Microsoft is planning to show off a new visualization language, codenamed "Vedea" at the Professional Developers Conference in Los Angeles in mid-November.
From a blog posting by Microsoft UK Researcher Martin Calsyn.
"Vedea is a new language for creating interactive data-driven visualizations... Vedea will be demonstrated publicly for the first time at PDC 09 November 16-19 in Los Angeles and should be broadly available from research.microsoft.com shortly thereafter."
Best I can tell, the language seems to be a project of the Microsoft Research Computational Science Laboratory. That unit is the team behind the Microsoft Compututational Science Studio (MSCSS), a "a tool for enabling non-programmer scientists and researchers to harness vast amounts of storage and compute power for running the multi-scale models that are needed to truly understand and predict complex natural systems."
MSCSS s a shell into which you plug in extensions – for visualization, data management, computation, modelling, and more, Calsyn explained in his post. He added:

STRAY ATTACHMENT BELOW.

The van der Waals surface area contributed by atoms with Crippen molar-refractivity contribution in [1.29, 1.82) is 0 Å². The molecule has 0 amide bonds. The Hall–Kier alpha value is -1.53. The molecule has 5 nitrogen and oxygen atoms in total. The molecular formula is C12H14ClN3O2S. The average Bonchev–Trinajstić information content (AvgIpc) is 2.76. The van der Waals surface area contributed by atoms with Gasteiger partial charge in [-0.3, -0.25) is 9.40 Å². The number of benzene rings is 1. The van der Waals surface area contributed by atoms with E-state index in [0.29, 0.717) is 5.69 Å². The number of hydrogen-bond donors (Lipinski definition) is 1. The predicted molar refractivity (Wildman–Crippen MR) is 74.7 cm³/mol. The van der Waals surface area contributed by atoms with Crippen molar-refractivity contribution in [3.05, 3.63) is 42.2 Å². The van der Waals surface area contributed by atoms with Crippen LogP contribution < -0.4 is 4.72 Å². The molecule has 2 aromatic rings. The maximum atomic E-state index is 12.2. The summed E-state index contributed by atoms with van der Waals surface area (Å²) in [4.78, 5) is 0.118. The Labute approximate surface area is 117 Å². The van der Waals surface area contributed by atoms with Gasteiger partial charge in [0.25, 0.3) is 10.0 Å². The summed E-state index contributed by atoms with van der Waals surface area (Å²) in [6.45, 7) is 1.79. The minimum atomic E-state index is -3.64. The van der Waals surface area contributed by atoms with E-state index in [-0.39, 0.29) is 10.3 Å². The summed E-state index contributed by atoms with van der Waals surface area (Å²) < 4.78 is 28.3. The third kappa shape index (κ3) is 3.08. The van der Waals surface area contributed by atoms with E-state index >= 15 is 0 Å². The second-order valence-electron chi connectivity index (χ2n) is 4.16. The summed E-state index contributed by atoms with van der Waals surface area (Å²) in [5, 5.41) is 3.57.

"One extension might give you access to remote data on Azure; another might allow you to draw heat-maps over Virtual Earth; and another might support Perfect Plasticity Approximation models or computations on the Hadley climate model data ."
MSCSS was one of the tools that Craig Mundie demonstrated during his university tour this past week. Mundie told the Seattle Times that tools like MSCSS would do for scientists what Excel did for business folks: Make t easier to analyze vast amounts of technical data.
I'm not sure whether Vedea is an outgrowth of an existing Microsoft Research project or something brand-new. Microsoft showed off Vedea privately at the Microsoft Research eScience Workshop 2009 in mid-October.
There are lots of interesting directions Microsoft could take Vedea. Check out some of the visualization links on Calsyn's blog page for references to other visualization projects, including the open-source "Processing" visualization language, which is being taught in an increasing number of universities.